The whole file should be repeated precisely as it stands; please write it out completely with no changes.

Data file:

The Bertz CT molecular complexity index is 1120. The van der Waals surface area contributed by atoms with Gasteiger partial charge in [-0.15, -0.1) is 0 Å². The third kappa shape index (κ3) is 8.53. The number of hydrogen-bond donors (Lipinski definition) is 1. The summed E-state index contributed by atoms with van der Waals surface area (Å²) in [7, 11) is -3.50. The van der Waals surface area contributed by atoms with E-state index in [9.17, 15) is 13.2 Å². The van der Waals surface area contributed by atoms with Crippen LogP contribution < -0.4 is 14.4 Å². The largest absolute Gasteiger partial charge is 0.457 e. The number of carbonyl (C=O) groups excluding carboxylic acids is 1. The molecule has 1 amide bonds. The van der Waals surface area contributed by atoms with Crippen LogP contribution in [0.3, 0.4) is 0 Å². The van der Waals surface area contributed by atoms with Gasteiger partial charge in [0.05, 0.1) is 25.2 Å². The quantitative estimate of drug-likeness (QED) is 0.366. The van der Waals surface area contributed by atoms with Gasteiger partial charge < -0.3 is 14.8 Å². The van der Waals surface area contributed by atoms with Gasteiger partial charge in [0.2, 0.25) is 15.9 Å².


The Bertz CT molecular complexity index is 1120. The van der Waals surface area contributed by atoms with Gasteiger partial charge in [-0.15, -0.1) is 0 Å². The third kappa shape index (κ3) is 8.53. The number of hydrogen-bond donors (Lipinski definition) is 1. The summed E-state index contributed by atoms with van der Waals surface area (Å²) in [7, 11) is -3.50. The van der Waals surface area contributed by atoms with E-state index in [9.17, 15) is 13.2 Å². The van der Waals surface area contributed by atoms with Crippen LogP contribution < -0.4 is 14.4 Å². The largest absolute Gasteiger partial charge is 0.457 e. The number of carbonyl (C=O) groups excluding carboxylic acids is 1. The molecule has 1 amide bonds. The van der Waals surface area contributed by atoms with Crippen LogP contribution in [0.3, 0.4) is 0 Å². The van der Waals surface area contributed by atoms with Gasteiger partial charge in [0.05, 0.1) is 25.2 Å². The quantitative estimate of drug-likeness (QED) is 0.366. The van der Waals surface area contributed by atoms with Gasteiger partial charge < -0.3 is 14.8 Å². The van der Waals surface area contributed by atoms with Gasteiger partial charge in [0.2, 0.25) is 15.9 Å².